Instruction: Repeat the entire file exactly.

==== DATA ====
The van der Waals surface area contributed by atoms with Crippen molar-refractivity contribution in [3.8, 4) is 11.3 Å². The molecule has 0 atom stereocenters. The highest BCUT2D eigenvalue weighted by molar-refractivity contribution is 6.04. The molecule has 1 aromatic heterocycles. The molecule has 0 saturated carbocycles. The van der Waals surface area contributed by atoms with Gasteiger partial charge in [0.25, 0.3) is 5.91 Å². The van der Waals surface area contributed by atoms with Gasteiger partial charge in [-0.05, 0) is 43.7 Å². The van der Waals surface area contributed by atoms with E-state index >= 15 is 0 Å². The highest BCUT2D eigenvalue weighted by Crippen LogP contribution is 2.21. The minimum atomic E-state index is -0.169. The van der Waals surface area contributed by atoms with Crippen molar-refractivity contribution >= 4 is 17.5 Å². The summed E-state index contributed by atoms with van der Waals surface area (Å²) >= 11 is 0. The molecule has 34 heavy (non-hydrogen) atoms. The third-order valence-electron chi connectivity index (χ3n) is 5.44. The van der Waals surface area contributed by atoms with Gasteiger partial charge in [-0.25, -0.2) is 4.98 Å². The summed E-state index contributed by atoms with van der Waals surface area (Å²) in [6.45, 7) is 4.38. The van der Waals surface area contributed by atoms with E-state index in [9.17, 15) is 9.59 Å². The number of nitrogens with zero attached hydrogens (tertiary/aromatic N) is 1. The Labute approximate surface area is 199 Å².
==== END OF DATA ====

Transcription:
The van der Waals surface area contributed by atoms with Crippen molar-refractivity contribution in [3.8, 4) is 11.3 Å². The molecule has 0 atom stereocenters. The highest BCUT2D eigenvalue weighted by molar-refractivity contribution is 6.04. The molecule has 1 aromatic heterocycles. The molecule has 0 saturated carbocycles. The van der Waals surface area contributed by atoms with Gasteiger partial charge in [0.25, 0.3) is 5.91 Å². The van der Waals surface area contributed by atoms with Gasteiger partial charge in [-0.05, 0) is 43.7 Å². The van der Waals surface area contributed by atoms with E-state index >= 15 is 0 Å². The highest BCUT2D eigenvalue weighted by Crippen LogP contribution is 2.21. The minimum atomic E-state index is -0.169. The van der Waals surface area contributed by atoms with Crippen molar-refractivity contribution >= 4 is 17.5 Å². The summed E-state index contributed by atoms with van der Waals surface area (Å²) >= 11 is 0. The molecule has 34 heavy (non-hydrogen) atoms. The third-order valence-electron chi connectivity index (χ3n) is 5.44. The van der Waals surface area contributed by atoms with Gasteiger partial charge in [-0.25, -0.2) is 4.98 Å². The summed E-state index contributed by atoms with van der Waals surface area (Å²) in [6.45, 7) is 4.38. The van der Waals surface area contributed by atoms with E-state index in [9.17, 15) is 9.59 Å². The number of nitrogens with zero attached hydrogens (tertiary/aromatic N) is 1. The Labute approximate surface area is 199 Å².